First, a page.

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University of Palestine Faculty of Applied Engineering and Urban Planning Department of Architecture 1 st Semester 2010 -2011. Architecture Conservation ( EAGD 5120 ) Lecture 5 Aspects of Architectural conservation – Technical Aspects (Cont.) + Legal Aspects Dr. Nihad M. Almughany.

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University of PalestineFaculty of Applied Engineering and Urban PlanningDepartment of Architecture1st Semester 2010 -2011

Architecture Conservation ( EAGD 5120 )

Lecture 5

Aspects of Architectural conservation – Technical Aspects (Cont.) + Legal Aspects

Dr. Nihad M. Almughany

5 technical aspects cont
5- TECHNICAL ASPECTS (Cont.)
  • 5- Main Restoration works :
    • A- CONSOLIDATION : التدعيم
5 technical aspects cont1
5- TECHNICAL ASPECTS (Cont.)
  • Main Restoration works
    • B- REMOVAL OF ANY ADDITIVE HARMFUL MATERIALS :
      • طبقات الخرسانة على الأسقف
      • القصارة الاسمنتية
      • البلاط السيراميك على الجدران
      • التمديدات المختلفة
      • أي عناصر مضافة وضارة أخرى

ملاحظة : حفظ العناصر المكشوفة بعد ازالة المواد من العوامل الخارجية مثل تغطية الأسقف حتى يتم معالجتها

5 technical aspects cont2
5- TECHNICAL ASPECTS (Cont.)
  • Main Restoration works :
    • C- REMOVAL AND PREVENTION OF DAMP:التخلص من الرطوبة ومنعها
      • كشف وتهوية الأسقف فترة كافية
      • كشف وتهوية الحوائط
      • كشف الأساسات وتهويتها فهي مصدر الخاصية الشعرية عن طريق حفر خنادق تهوية و / أو حقن مواد عازلة
      • منع تسلل الرطوبة من خلال عناصر المبنى ( الأسقف – الحوائط – العتبات – الشبابيك والأبواب – الأساسات – الحلول )
5 technical aspects cont3
5- TECHNICAL ASPECTS (Cont.)
  • Main Restoration works
    • D- REMOVAL OF BOTANIC AND BIOLOGICAL ELEMENTS:
    • التخلص من العناصر البيولوجية والنباتية ومنعها
      • طرق الازالة التقليدية
      • الطرق الكيماوية
      • الطرق الايكولوجية
5 technical aspects cont4
5- TECHNICAL ASPECTS (Cont.)
  • Main Restoration works :
    • E- STRUCTURAL FITTNESS OF ELEMENTS.
    • F- TREATMENT OF DIFFERENT WORKS
      • F1 – Stone Works
5 technical aspects cont5
5- TECHNICAL ASPECTS (Cont.)
  • Main Restoration works :
    • F2 – Iron Works
5 technical aspects cont6
5- TECHNICAL ASPECTS (Cont.)
  • Main Restoration works :
    • F3 – Glass Works
5 technical aspects cont7
5- TECHNICAL ASPECTS (Cont.)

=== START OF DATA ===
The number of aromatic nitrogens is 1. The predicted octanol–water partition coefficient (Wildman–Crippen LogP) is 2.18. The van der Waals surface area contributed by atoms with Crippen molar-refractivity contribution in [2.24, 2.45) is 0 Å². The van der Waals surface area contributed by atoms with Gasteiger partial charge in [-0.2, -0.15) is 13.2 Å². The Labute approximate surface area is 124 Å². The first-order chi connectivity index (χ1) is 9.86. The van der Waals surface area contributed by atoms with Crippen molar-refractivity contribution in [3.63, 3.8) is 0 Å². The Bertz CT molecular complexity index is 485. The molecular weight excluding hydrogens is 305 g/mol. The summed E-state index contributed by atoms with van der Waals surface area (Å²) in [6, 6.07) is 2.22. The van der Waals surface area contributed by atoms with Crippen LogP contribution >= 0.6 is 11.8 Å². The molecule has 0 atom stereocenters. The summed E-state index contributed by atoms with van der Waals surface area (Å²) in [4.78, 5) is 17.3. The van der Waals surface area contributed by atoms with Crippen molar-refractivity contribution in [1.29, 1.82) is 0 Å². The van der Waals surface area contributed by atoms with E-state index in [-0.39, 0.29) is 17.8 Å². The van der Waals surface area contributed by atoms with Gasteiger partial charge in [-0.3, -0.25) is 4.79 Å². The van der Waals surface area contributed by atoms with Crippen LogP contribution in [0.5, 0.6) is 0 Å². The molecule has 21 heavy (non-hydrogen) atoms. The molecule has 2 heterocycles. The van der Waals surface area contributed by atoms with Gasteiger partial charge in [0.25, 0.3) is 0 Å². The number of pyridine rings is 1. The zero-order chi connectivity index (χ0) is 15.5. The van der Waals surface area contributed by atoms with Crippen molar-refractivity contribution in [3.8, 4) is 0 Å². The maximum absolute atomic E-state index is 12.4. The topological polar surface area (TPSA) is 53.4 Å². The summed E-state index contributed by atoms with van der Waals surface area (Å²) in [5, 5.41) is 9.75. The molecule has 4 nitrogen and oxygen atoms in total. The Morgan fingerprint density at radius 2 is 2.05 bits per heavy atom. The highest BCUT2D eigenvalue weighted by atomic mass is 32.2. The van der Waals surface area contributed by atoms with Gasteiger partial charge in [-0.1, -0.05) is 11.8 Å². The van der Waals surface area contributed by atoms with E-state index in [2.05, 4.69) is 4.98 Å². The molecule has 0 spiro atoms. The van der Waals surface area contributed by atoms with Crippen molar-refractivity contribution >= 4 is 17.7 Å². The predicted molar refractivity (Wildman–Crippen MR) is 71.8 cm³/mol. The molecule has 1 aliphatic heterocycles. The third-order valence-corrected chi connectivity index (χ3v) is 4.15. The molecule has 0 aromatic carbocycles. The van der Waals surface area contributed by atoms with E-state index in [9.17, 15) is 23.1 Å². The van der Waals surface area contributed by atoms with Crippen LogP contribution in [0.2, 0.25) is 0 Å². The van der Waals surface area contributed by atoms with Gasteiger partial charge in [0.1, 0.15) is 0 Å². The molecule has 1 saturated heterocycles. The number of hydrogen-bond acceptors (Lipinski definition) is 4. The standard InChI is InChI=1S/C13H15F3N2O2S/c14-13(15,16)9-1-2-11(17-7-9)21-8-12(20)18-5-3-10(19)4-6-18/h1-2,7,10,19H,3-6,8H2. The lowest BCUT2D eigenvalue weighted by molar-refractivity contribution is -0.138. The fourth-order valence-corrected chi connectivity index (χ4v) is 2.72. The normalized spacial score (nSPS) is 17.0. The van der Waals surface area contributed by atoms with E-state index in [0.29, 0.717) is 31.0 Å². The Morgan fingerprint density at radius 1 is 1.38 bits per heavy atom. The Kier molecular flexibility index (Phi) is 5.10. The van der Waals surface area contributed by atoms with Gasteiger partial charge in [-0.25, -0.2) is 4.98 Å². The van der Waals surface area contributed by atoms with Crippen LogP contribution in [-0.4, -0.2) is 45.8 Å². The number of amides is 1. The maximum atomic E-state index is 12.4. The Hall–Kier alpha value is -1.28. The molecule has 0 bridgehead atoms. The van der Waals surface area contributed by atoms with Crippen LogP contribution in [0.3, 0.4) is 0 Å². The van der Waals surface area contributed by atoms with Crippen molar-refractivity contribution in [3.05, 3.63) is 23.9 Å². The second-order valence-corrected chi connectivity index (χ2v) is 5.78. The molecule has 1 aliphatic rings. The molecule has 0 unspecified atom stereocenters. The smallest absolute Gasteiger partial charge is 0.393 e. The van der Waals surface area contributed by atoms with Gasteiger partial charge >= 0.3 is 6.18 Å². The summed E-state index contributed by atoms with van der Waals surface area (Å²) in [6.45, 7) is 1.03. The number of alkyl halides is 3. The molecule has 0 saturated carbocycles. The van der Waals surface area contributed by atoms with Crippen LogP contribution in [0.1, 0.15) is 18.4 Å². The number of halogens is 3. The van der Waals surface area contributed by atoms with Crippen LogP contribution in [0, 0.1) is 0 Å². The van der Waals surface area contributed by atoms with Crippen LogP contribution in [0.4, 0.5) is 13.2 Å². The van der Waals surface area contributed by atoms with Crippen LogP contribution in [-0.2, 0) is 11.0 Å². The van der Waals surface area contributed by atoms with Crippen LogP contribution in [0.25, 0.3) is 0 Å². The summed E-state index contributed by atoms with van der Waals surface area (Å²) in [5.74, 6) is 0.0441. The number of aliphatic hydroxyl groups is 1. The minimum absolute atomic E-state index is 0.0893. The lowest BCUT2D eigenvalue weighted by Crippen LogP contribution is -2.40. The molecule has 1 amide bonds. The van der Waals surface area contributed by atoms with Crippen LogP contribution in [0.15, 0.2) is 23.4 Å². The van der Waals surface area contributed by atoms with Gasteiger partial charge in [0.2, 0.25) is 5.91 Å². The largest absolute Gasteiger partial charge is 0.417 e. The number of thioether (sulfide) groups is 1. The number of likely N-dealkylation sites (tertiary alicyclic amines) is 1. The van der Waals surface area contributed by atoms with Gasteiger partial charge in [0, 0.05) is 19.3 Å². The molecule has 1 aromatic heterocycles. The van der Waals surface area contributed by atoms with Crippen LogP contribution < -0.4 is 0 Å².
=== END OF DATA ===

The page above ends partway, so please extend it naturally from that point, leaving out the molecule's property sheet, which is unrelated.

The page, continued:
• Main Restoration works :
    • F4 – Lead Works
5 technical aspects cont8
5- TECHNICAL ASPECTS (Cont.)
  • Main Restoration works :
      • F5 – Wood Works
2 aspects ofarchitectural conservation
2- ASPECTS OFARCHITECTURAL CONSERVATION

CULTURAL ASPECTS

SOCIO-ECONOMIC ASPECTS

TECHNICAL ASPECTS

LEGAL ASPECTS

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3 legal aspects
3- LEGAL ASPECTS

Legislation is one of the most important aspects of conservation strategies. Many countries around the world have established conservation legislation to protect their built historic heritage.

Conservation legislation differs from one place to another according to:

The degree of protection,

The provision of incentives,

The delegation of responsibilities to an administrative framework,

The degree of public participation in the conservation process.

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3 legal aspects cont
3- LEGAL ASPECTS (cont.)

Hierarchy of legislation : In general legislation stands in the following hierarchy:

Constitution.

Laws.

Regulations.

Executive Lists.

Ordinances.

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4 the evolution of conservation legislation
4- THE EVOLUTION OF CONSERVATION LEGISLATION

Britain :

Ancient Monument Protection Act ( 1882)

Town and Country Planning Act ( 1971 )

The British legislation system is a comprehensive, and protective for as many monuments, buildings, sites, areas, gardens as possible. On the other hand, consents are available although it is rather complicated process. This makes it difficult for flexibility and change .

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4 the evolution of conservation legislation cont
4- THE EVOLUTION OF CONSERVATION LEGISLATION (cont.)

France :

The Commission des Monuments Historique (1906 )

Malraux Act to protect urban centers ( 1962 )

The French conservation legislative system is characterised by its encouragement to the rehabilitation of historic buildings and areas.

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4 the evolution of conservation legislation cont1
4- THE EVOLUTION OF CONSERVATION LEGISLATION (cont.)

USA :

Antiquities Act ( 1906 )

National Historic Preservation Act ( 1966 )

The US conservation legislation is (flexible) and characterised by its provision of tax incentives.

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4 the evolution of conservation legislation cont2
4- THE EVOLUTION OF CONSERVATION LEGISLATION (cont.)

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  • Egypt:
    • قانون رقم 4 لتنظيم التنقيب عن الآثار وتملكها ( 1912 )
    • قانون حماية الآثار no. 117 ( 1983 )
  • Saudi Arabia:
    • نظام الآثار ( 1971 )
  • Palestine:
    • قانون الآثار القديمة رقم 51 / 1929 وتعديلاته 1934 و1937 و1943 و1946
4 the evolution of conservation legislation cont3
4- THE EVOLUTION OF CONSERVATION LEGISLATION (cont.)

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  • Conclusion on the evolution of the conservation legislation:
    • Changes in legislation usually follow changes in attitudes and in society.
    • Early legislation focused on monuments protection, while recent legislation focuses with concentration on area conservation, change and adaptive reuse.